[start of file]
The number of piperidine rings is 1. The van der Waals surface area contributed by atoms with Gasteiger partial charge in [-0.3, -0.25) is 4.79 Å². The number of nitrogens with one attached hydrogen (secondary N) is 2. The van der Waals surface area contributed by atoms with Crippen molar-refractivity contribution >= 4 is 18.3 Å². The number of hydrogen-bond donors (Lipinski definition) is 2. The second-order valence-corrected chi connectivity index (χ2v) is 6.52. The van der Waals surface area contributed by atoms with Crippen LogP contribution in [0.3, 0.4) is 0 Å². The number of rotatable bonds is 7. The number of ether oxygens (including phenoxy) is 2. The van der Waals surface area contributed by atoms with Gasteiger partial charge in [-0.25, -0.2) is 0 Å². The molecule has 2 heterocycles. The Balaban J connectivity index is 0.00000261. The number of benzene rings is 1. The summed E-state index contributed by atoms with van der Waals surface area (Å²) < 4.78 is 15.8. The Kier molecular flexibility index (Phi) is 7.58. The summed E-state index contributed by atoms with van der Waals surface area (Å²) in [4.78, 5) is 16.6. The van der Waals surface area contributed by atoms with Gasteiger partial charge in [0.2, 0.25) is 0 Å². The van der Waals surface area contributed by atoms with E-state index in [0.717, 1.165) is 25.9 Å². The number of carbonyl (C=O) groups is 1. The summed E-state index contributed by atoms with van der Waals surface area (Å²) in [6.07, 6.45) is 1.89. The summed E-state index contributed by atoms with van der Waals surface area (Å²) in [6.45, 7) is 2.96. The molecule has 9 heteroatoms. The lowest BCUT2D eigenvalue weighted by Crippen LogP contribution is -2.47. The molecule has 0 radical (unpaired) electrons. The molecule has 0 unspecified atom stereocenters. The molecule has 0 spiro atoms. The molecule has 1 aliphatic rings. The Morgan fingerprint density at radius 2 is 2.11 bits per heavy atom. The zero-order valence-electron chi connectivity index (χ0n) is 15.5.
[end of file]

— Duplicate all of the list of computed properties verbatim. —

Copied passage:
The number of piperidine rings is 1. The van der Waals surface area contributed by atoms with Gasteiger partial charge in [-0.3, -0.25) is 4.79 Å². The number of nitrogens with one attached hydrogen (secondary N) is 2. The van der Waals surface area contributed by atoms with Crippen molar-refractivity contribution >= 4 is 18.3 Å². The number of hydrogen-bond donors (Lipinski definition) is 2. The second-order valence-corrected chi connectivity index (χ2v) is 6.52. The van der Waals surface area contributed by atoms with Crippen LogP contribution in [0.3, 0.4) is 0 Å². The number of rotatable bonds is 7. The number of ether oxygens (including phenoxy) is 2. The van der Waals surface area contributed by atoms with Gasteiger partial charge in [-0.25, -0.2) is 0 Å². The molecule has 2 heterocycles. The Balaban J connectivity index is 0.00000261. The number of benzene rings is 1. The summed E-state index contributed by atoms with van der Waals surface area (Å²) < 4.78 is 15.8. The Kier molecular flexibility index (Phi) is 7.58. The summed E-state index contributed by atoms with van der Waals surface area (Å²) in [4.78, 5) is 16.6. The van der Waals surface area contributed by atoms with Gasteiger partial charge in [0.2, 0.25) is 0 Å². The van der Waals surface area contributed by atoms with E-state index in [0.717, 1.165) is 25.9 Å². The number of carbonyl (C=O) groups is 1. The summed E-state index contributed by atoms with van der Waals surface area (Å²) in [6.07, 6.45) is 1.89. The summed E-state index contributed by atoms with van der Waals surface area (Å²) in [6.45, 7) is 2.96. The molecule has 9 heteroatoms. The lowest BCUT2D eigenvalue weighted by Crippen LogP contribution is -2.47. The molecule has 0 radical (unpaired) electrons. The molecule has 0 unspecified atom stereocenters. The molecule has 0 spiro atoms. The molecule has 1 aliphatic rings. The Morgan fingerprint density at radius 2 is 2.11 bits per heavy atom. The zero-order valence-electron chi connectivity index (χ0n) is 15.5.